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Sean Junior: my sacking was part of a 'clear out'

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Sean Quinn Jnr arrives at the Employment appeals Tribunal yesterday. Picture: Damien Eagers

Sean Quinn Jnr arrives at the Employment appeals Tribunal yesterday. Picture: Damien Eagers

Sean Quinn Jnr arrives at the Employment appeals Tribunal yesterday. Picture: Damien Eagers

SEAN Quinn Junior has claimed he was unfairly dismissed from his father's former company as part of a "clearing-out process of the Quinn family members", an inquiry has heard.

An Employment Appeals Tribunal yesterday heard that the father-of-one was notified in a letter while out on sick leave in June 2010 that he was not a suitable candidate for the positions available at Quinn Insurance at the time, which were outlined in the correspondence.

The tribunal heard the 35-year-old had been employed at the company for more than 11 years and was on a salary of €75,000, before bonuses, before being dismissed from Quinn Insurance, the company founded by Sean Quinn Senior, in June 2011.

Barrister for Mr Quinn, Ercus Stewart, told the tribunal yesterday that Michael McAteer - the joint administrator of the company who was appointed by the High Court in 2010 - had said the Quinn family would "never, ever have any involvement in this insurance company ever, ever, ever again".

However, Mr McAteer said these remarks were made in the context that the Quinns were not involved in the single bid that had been made to purchase the company, which was eventually bought by Liberty Mutual.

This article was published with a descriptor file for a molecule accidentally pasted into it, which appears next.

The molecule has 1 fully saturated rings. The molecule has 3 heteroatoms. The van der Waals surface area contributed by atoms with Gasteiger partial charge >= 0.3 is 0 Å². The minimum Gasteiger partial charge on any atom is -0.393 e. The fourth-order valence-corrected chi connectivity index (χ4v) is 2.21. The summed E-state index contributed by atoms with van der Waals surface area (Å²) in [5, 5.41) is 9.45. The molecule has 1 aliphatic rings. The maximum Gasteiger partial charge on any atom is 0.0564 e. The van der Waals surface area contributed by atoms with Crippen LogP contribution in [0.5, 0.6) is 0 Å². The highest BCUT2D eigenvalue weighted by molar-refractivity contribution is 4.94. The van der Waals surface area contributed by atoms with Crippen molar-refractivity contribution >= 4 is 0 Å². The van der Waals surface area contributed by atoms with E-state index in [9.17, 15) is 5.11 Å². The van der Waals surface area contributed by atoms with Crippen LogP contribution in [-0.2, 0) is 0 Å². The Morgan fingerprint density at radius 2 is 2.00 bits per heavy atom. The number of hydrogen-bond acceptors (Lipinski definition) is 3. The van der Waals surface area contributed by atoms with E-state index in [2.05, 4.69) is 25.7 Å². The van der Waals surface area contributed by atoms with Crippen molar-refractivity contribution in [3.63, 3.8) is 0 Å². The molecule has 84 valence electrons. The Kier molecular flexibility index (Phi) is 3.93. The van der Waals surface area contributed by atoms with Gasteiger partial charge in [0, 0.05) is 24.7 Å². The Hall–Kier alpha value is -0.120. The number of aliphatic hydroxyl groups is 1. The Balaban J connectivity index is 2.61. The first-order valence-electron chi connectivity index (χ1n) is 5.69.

It was also claimed yesterday that Mr Quinn had been asked not to attend management meetings, which Mr McAteer confirmed, and said he felt Mr Quinn's presence "would be confusing for staff".

Mr McAteer was also accused of pointing at five employees with close ties to the Quinn family and saying "you're a friend of Sean Junior".

However, Mr McAteer said he couldn't recall that meeting and said he would not have used that language.

Mr Stewart said his client was offered a number of alternative positions by the company's new administrators, all of which were unsuitable as he was not qualified for them or they were junior roles.

The tribunal heard that eight members of Mr Quinn's immediate family had worked at the company, and that just one had transferred to Liberty Mutual, while others took redundancy.

It was also claimed that the role Mr Quinn held was then made into two positions, with salaries in excess of €100,000 each.

Yesterday was the second day of the case, which had opened in May 2013. The hearing continues.

Irish Independent